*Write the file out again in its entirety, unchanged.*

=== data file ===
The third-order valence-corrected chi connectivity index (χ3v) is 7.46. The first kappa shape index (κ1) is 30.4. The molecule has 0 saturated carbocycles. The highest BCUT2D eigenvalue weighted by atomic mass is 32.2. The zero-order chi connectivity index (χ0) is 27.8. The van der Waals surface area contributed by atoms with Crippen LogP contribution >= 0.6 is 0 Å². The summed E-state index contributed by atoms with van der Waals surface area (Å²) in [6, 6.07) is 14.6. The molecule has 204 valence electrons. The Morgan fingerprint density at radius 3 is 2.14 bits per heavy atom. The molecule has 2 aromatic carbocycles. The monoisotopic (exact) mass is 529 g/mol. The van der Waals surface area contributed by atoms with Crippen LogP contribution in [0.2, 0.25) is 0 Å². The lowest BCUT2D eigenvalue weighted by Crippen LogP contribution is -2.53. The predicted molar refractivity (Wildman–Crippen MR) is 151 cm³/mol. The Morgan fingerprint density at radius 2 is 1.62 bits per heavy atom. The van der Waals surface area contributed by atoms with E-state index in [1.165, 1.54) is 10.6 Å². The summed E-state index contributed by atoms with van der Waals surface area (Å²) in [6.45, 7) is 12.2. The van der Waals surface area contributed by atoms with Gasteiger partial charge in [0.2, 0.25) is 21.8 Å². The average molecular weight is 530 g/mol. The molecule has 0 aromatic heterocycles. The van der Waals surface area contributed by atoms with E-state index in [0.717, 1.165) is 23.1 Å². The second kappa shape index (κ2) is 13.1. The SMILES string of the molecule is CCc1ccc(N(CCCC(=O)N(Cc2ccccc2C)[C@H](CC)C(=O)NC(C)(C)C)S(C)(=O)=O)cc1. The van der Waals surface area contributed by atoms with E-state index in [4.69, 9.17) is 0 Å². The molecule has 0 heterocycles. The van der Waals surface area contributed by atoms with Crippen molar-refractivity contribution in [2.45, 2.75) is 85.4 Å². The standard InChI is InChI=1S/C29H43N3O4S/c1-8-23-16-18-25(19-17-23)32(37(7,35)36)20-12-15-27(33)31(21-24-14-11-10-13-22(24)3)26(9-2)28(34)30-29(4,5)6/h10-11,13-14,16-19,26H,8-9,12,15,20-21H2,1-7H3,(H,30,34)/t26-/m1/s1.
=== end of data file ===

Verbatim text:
The third-order valence-corrected chi connectivity index (χ3v) is 7.46. The first kappa shape index (κ1) is 30.4. The molecule has 0 saturated carbocycles. The highest BCUT2D eigenvalue weighted by atomic mass is 32.2. The zero-order chi connectivity index (χ0) is 27.8. The van der Waals surface area contributed by atoms with Crippen LogP contribution >= 0.6 is 0 Å². The summed E-state index contributed by atoms with van der Waals surface area (Å²) in [6, 6.07) is 14.6. The molecule has 204 valence electrons. The Morgan fingerprint density at radius 3 is 2.14 bits per heavy atom. The molecule has 2 aromatic carbocycles. The monoisotopic (exact) mass is 529 g/mol. The van der Waals surface area contributed by atoms with Crippen LogP contribution in [0.2, 0.25) is 0 Å². The lowest BCUT2D eigenvalue weighted by Crippen LogP contribution is -2.53. The predicted molar refractivity (Wildman–Crippen MR) is 151 cm³/mol. The Morgan fingerprint density at radius 2 is 1.62 bits per heavy atom. The van der Waals surface area contributed by atoms with E-state index in [1.165, 1.54) is 10.6 Å². The summed E-state index contributed by atoms with van der Waals surface area (Å²) in [6.45, 7) is 12.2. The van der Waals surface area contributed by atoms with Gasteiger partial charge in [0.2, 0.25) is 21.8 Å². The average molecular weight is 530 g/mol. The molecule has 0 aromatic heterocycles. The van der Waals surface area contributed by atoms with E-state index in [0.717, 1.165) is 23.1 Å². The second kappa shape index (κ2) is 13.1. The SMILES string of the molecule is CCc1ccc(N(CCCC(=O)N(Cc2ccccc2C)[C@H](CC)C(=O)NC(C)(C)C)S(C)(=O)=O)cc1. The van der Waals surface area contributed by atoms with E-state index in [4.69, 9.17) is 0 Å². The molecule has 0 heterocycles. The van der Waals surface area contributed by atoms with Crippen molar-refractivity contribution in [2.45, 2.75) is 85.4 Å². The standard InChI is InChI=1S/C29H43N3O4S/c1-8-23-16-18-25(19-17-23)32(37(7,35)36)20-12-15-27(33)31(21-24-14-11-10-13-22(24)3)26(9-2)28(34)30-29(4,5)6/h10-11,13-14,16-19,26H,8-9,12,15,20-21H2,1-7H3,(H,30,34)/t26-/m1/s1.